(1988) Comedy (New Line) John Cho, Kal Penn, Paula Garces, Danneel Harris, Tom Lennon, Danny Trejo, Elias Koteas, Eddie Kaye Thomas, Neil Patrick Harris, Amir Blumenfeld, David Krumholtz, Patton Oswalt, RZA, Richard Riehle, Jake Johnson, Melissa Ordway. Directed by Todd Strauss-Schulson
Christmas is a time for family. For bonding with those friends who have been beside you the entire year. To have kindness and concern for others, to have peace and compassion on your mind.
This movie is about none of those things. Our heroes, following the events of Harold and Kumar Escape From Guantanamo Bay have drifted apart. Kumar Patel (Penn) has left medical school after failing the drug test and lives in the same ratty apartment he once shared with Harold Lee (Cho), who has become a big-time Wall Street investor (and has protestors ringing his office). He is married to Maria (Garces) whom he is trying to get pregnant in order to impress his father-in-law (Trejo) who doesn’t impress easily.
Kumar has been dumped by Vanessa (Harris) who is pregnant with his rugrat. He’s also scored an impressive stash from a mall Santa (Oswalt) which he intends to spend Christmas smoking himself into sweet spliff oblivion. But he receives a package that is meant for Harold and decides to deliver it in person to his former best bud.
Harold though has problems of his own. His home has been invaded by his future family (who arrived by the busload) and his dad-in-law wants this Christmas to be perfect. To that end he’s brought a 12-foot Douglas Fir that he has spent the last eight years raising, making sure that the dimensions were just right, that the branches opened up just so. Once decorated, it is indeed a magnificent tree.
As he and his family go to celebrate Mass, Kumar comes by with the package which turns out to be a gigantic joint. As Harold no longer partakes, he tosses the massive thing out the door. Kumar, irritated, decides to light it up for himself but somehow, almost by magic, the joint floats back into the house and lights the tree on fire.
Harold is mortified. He has only a few hours to replace the tree and potentially save his marriage. Kumar, feeling a little guilty, decides to help out along with his friend Adrian (Blumenfeld) and Harold’s friend Todd (Lennon) and Todd’s toddler. In the course of the night, they will deal with Ukrainian mobsters, ghetto tree lot entrepreneurs, a coked-out infant, emergency surgery on the real Santa after they accidentally shoot him, and appearing in the chorus line of a Broadway musical starring Neil Patrick Harris which is a bit disconcerting to our intrepid heroes since he was killed in the last movie. Listen, he’s N.P. Freakin’ H, motherf****r so don’t be hatin’.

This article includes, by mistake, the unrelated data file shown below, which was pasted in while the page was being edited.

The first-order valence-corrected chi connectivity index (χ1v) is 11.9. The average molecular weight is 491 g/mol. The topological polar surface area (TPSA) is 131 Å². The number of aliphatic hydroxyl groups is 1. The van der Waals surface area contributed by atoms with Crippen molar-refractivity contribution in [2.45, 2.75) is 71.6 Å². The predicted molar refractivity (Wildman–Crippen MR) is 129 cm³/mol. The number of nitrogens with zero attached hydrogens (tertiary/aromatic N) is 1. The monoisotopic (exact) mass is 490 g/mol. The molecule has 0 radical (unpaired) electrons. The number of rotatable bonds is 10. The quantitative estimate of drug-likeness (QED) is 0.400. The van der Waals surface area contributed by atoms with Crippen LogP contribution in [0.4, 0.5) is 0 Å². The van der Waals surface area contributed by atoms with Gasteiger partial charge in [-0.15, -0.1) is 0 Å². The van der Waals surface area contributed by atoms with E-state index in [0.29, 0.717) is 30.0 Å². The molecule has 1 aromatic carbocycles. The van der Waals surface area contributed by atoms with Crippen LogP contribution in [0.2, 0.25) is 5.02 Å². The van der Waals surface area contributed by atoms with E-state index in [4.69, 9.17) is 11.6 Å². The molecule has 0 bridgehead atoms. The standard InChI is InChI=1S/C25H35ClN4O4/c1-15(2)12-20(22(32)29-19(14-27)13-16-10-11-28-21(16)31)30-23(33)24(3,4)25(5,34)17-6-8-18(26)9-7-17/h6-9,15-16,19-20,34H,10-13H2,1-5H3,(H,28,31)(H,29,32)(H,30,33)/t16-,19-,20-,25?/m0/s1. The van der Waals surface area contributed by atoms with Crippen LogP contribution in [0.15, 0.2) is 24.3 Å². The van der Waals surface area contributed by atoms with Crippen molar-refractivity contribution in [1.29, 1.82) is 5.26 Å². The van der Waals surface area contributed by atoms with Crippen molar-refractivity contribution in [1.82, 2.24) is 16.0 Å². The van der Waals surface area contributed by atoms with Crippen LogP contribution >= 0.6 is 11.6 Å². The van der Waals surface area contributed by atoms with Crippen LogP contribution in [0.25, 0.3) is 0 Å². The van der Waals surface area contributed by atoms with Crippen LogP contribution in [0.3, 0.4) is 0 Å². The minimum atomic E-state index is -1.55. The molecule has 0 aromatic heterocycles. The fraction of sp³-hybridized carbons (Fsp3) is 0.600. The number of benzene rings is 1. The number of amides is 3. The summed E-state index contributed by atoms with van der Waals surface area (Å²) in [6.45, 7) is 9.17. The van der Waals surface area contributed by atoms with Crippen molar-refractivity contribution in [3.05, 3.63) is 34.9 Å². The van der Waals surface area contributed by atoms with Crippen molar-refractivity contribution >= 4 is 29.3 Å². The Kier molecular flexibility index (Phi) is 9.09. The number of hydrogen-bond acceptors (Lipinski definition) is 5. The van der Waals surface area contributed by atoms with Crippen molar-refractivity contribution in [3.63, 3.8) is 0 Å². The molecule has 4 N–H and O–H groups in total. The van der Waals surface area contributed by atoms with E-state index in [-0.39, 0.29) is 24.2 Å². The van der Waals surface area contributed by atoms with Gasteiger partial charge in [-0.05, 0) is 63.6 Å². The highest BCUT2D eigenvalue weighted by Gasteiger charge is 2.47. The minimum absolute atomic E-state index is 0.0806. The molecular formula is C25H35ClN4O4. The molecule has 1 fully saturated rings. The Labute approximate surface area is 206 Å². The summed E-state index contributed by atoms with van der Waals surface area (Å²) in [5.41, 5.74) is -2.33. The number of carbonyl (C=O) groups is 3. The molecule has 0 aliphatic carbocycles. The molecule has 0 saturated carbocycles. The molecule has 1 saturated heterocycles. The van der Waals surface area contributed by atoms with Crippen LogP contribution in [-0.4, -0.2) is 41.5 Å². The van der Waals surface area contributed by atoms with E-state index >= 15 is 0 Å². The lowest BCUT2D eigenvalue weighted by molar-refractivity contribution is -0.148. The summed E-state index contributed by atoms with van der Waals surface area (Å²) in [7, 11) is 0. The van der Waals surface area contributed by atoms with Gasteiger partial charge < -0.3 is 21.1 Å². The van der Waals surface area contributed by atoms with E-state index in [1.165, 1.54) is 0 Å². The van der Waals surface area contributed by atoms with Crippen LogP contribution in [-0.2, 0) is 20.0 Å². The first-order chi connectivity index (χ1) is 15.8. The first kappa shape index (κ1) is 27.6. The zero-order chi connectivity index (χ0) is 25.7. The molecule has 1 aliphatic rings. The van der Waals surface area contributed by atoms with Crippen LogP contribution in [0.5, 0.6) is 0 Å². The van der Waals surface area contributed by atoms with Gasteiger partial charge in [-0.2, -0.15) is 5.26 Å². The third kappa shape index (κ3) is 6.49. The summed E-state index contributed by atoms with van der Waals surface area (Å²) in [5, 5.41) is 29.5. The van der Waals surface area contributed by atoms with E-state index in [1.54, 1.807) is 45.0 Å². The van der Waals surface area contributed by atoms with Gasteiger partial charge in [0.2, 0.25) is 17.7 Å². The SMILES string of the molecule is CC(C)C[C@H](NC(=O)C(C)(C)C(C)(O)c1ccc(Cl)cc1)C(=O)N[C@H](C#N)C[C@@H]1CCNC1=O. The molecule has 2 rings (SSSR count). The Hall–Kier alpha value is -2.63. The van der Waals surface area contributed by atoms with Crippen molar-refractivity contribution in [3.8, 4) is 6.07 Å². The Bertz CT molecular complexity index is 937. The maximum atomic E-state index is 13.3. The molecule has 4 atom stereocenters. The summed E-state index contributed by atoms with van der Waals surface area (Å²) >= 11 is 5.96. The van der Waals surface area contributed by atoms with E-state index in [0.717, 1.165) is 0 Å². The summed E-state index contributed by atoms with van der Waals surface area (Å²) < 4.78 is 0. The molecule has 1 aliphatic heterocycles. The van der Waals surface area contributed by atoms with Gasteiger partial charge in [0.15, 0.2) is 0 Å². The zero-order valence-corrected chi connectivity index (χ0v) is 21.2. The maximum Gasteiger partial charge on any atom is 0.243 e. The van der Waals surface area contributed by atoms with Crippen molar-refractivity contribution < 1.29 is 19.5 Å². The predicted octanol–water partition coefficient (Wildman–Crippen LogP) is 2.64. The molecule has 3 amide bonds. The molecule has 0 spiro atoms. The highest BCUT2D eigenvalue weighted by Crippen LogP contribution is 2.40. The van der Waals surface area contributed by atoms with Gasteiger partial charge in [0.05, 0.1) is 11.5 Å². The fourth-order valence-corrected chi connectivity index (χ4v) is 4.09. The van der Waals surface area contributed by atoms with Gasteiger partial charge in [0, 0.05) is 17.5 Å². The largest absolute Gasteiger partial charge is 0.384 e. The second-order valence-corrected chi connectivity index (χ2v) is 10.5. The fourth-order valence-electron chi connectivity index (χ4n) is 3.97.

It’s been said in other places by finer writers than I that Harold and Kumar are essentially the Cheech and Chong for the 21st century. That’s cool by me; not being a stoner I don’t really get the humor as much but then there’s room for all sorts of movies and who am I to deny the Stoner Nation their due. I’ve seen the first and now this, the third, movie in the franchise and in all honesty, the first is a much better movie than this (to the surprise of no one). That doesn’t mean it doesn’t have it’s worthwhile moments however.
This is no Christmas movie for the entire family to gather around the flat screen for. There is a lot of sexual humor, some of it quite crude as well as plenty of nudity and drug use. While some will laugh out loud at some of the pretty consistently lowbrow humor (it wouldn’t hurt to fire one up before you fire up the Blu-Ray), I don’t think even those toasted out of their skulls are going to find this a laugh fest from start to finish.
I will say that Cho and Penn have an easy-going chemistry and I think it was a bit of a mistake to have them on the outs for most of the movie. Part of the charm of the first movie was the relationship between the two and that’s largely missing here until the end. However, one cannot discount the contributions of Neil Patrick Harris. Even though he’s essentially in one scene, it’s the best scene and illustrates why the man’s an icon, a credit to the human race and just a gosh-darned all around nice guy. While he’s no Dr. Horrible here, he constitutes one of the main reasons to see the film – or any film for that matter. Even if he’s not in it.
The 3D is pretty nifty although I suppose at this point it will largely depend on if your 3D set is nifty as well – I’ve found a pretty staggering range of quality in 3D televisions. The jokes are more or less uneven although I found some sequences (as one where they start hallucinating that they are Claymation figures) to be pretty worthwhile. This isn’t a family holiday movie by any stretch of the imagination – but I think it’s not necessarily a bad thing if there are a few out there that aren’t.
WHY RENT THIS: Three words: Neil. Patrick. Harris. Also, Cho and Penn still have good chemistry. Some nifty 3D effects.
WHY RENT SOMETHING ELSE: The humor is a bit tired and not all of it works.
FAMILY VALUES: Lots and lots and lots of sexual content with occasional nudity and regular crudity, plenty of drug use, a boatload of foul language and a bit of violence. Just a bit.
TRIVIAL PURSUIT: Adrian calls Harold “Sulu” at one point. John Cho plays Sulu in the Star Trek reboot.
NOTABLE HOME VIDEO EXTRAS: Actor Tom Lennon rants about his fellow actors and the films in six separate interview segments and there’s also a bit on the brief Claymation sequence in the film.
BOX OFFICE PERFORMANCE: $35.4M on a $19M production budget; the numbers were disappointing enough that a fourth Harold & Kumar movie isn’t on the radar.
COMPARISON SHOPPING: Cheech and Chong’s Nice Dreams
FINAL RATING: 5.5/10
NEXT: The Holly & the Quill concludes!